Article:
INTERNATIONAL – Volkswagen’s chief executive Herbert Diess said an $800 million (R11 billion) investment to build a new electric car in Chattanooga, Tennessee should help ease tensions with United States President Donald Trump.
“We hope that with the investment in Chattanooga we could make a contribution, step forward, to avoid tariffs between Europe and the US, and we will work further on it,” Diess said at the sidelines of the Detroit Auto Show.
Diess also said the multi-brand carmaker was considering building a US factory for its premium brand Audi.
The German automaker said it is adding 1 000 new jobs and that electric vehicle production in Tennessee will begin in 2022.
“We have been strongly encouraged to invest more which we will do,” Diess said on Monday.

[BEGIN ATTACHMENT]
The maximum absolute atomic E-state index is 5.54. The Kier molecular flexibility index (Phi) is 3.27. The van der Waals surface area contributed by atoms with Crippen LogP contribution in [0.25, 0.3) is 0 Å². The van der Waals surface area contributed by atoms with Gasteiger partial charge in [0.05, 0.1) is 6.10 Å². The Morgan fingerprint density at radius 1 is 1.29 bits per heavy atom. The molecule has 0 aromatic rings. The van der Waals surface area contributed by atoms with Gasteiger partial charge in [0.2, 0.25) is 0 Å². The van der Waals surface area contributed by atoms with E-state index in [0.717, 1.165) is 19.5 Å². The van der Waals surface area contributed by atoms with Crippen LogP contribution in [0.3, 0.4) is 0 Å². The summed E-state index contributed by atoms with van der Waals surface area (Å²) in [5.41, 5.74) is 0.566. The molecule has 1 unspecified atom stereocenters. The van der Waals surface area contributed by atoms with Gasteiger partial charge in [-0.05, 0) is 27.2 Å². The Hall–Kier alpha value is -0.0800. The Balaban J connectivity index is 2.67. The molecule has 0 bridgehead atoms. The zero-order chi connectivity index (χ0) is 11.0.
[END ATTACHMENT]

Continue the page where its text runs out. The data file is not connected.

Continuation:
The company also recently announced that its passenger car deliveries rose 0.9 percent last year to a record 10.83 million, putting it neck-and-neck with Renault-Nissan-Mitsubishi in the race to be the world’s biggest carmaker.
Rivals Toyota Motor and Renault-Nissan-Mitsubishi have not released 2018 registration figures, but the Franco-Japanese alliance sold 10.6 million cars in 2017 and racked up sales of 5.54 million cars in the first half of 2018.Reuters